Does low blood pressure increase the risk of stillbirth?

October 1, 2006
Eric Hodgson, MD

DR. Hodgson is Chief Resident Yale University School of Medicine, New Haven, Conn.

,
Errol Norwitz, MD, PhD

DR. NORWITZ is Associate Professor, Department of Obstetrics, Gynecology and Reproductive Sciences, Yale University School of Medicine, New Haven, Conn.

While most ob/gyns can recite a long list of risk factors for this lethal complication, mounting evidence suggests that maternal hypotension should be taken into account as well.

Clinicians don't appreciate stillbirth as much as they should. Would it surprise you to learn, for instance, that antepartum stillbirths-defined as fetal demise after 20 weeks' gestation and before delivery-account for more perinatal deaths than either complications of prematurity or sudden infant death syndrome?1,2 And despite intensive efforts, about half of all stillbirths remain unexplained.3-5 While hypertensive disorders are well-known causes of adverse pregnancy outcome, including stillbirth, we'd like to consider the far more provocative question: Does low blood pressure increase the risk of this complication?

The perinatal mortality rate in the United States has decreased by 75% since 1950, due primarily to a drop in neonatal mortality. Although fetal deaths also decreased during that time, stillbirths continue to contribute disproportionately to perinatal mortality. In 1998, for example, the neonatal mortality rate in the US was 4.8 per 1,000 births, while the comparable fetal mortality rate was 6.7 per 1,000 births.6

What causes stillbirth?

Physiologic adaptations occur in the maternal cardiovascular system in response to the demands of pregnancy. In healthy normotensive women, blood pressure fluctuates significantly and in predictable ways throughout pregnancy. It falls in early pregnancy and is usually 10 mm Hg below baseline in the second trimester, declining to a mean of 105/60 mm Hg.19-21 The fall in blood pressure is due primarily to a reduction in systemic vascular resistance. Both low resistance in the uteroplacental circulation and systemic vasodilatation contribute to the decline in vascular resistance. We don't fully understand the factors responsible for this vasodilatation but they include decreased vascular responsiveness to the pressor effects of angiotensin II and norepinephrine, increased release of endothelial prostacyclin, enhanced nitric oxide production, and a direct effect of estrogen, progesterone, prolactin, and related hormones.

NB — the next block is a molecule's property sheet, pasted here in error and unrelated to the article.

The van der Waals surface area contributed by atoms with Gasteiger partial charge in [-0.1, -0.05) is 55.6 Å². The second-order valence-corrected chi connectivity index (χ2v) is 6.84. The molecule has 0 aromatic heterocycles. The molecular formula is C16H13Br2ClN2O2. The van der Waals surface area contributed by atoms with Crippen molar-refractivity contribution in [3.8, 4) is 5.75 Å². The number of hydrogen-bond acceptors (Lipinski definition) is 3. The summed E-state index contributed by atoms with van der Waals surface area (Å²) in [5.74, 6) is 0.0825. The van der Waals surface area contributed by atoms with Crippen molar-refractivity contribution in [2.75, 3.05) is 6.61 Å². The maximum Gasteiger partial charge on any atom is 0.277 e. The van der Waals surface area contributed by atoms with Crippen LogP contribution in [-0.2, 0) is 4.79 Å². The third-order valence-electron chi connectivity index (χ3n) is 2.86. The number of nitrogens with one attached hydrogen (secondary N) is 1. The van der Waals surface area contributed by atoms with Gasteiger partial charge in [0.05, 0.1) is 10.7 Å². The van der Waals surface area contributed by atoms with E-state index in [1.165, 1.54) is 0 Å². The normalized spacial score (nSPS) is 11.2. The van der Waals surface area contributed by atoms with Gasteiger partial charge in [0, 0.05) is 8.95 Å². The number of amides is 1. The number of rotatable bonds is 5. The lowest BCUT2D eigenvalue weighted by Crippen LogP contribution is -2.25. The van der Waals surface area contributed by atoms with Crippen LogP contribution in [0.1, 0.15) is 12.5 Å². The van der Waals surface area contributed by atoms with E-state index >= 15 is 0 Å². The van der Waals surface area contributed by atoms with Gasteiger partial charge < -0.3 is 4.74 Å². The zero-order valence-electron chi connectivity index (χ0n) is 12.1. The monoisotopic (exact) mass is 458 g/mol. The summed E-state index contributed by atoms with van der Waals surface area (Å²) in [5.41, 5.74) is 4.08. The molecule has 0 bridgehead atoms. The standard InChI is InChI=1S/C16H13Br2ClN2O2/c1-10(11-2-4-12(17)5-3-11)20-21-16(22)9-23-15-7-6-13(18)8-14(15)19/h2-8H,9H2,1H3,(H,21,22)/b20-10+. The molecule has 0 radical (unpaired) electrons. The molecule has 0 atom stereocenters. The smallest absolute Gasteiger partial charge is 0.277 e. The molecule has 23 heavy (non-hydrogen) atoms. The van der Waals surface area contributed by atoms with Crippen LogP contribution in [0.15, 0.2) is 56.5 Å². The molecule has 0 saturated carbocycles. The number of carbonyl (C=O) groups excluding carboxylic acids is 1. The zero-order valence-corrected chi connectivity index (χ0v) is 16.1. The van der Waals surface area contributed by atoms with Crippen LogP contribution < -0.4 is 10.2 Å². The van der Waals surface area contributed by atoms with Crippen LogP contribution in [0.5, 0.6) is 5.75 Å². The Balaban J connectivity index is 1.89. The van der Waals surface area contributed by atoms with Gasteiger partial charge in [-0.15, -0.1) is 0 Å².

Blood pressure reaches a nadir around 20 to 28 weeks and returns to baseline at term.22-24 Keep in mind, however, that blood pressure measurements are subject to change depending on the technique and instrument used and positioning of the patient.24-26 For the sake of consistency and standardization, measurements in pregnancy should always be taken from the brachial artery at the level of the heart with the patient in the sitting position at rest for at least 5 minutes using an appropriate-sized manual cuff and listening for the 5th Korotkoff's sound (disappearance, not muffling) to designate diastolic pressure.23,27,28

Blood pressure abnormalities and adverse pregnancy outcomes

A sustained elevation in blood pressure of ≥ 140 mm Hg systolic, ≥90 mm Hg diastolic, or both should be regarded as abnormal at any stage of pregnancy, and may represent chronic hypertension, preeclampsia, or gestational non-proteinuric hypertension.26,29 On the other hand, conventional wisdom suggests that low blood pressure in pregnancy is reassuring, despite the fact that the data supporting this view are limited. In fact, several studies suggest that low blood pressure in the third trimester increases the threat of both stillbirth and growth restriction.17,18,30-32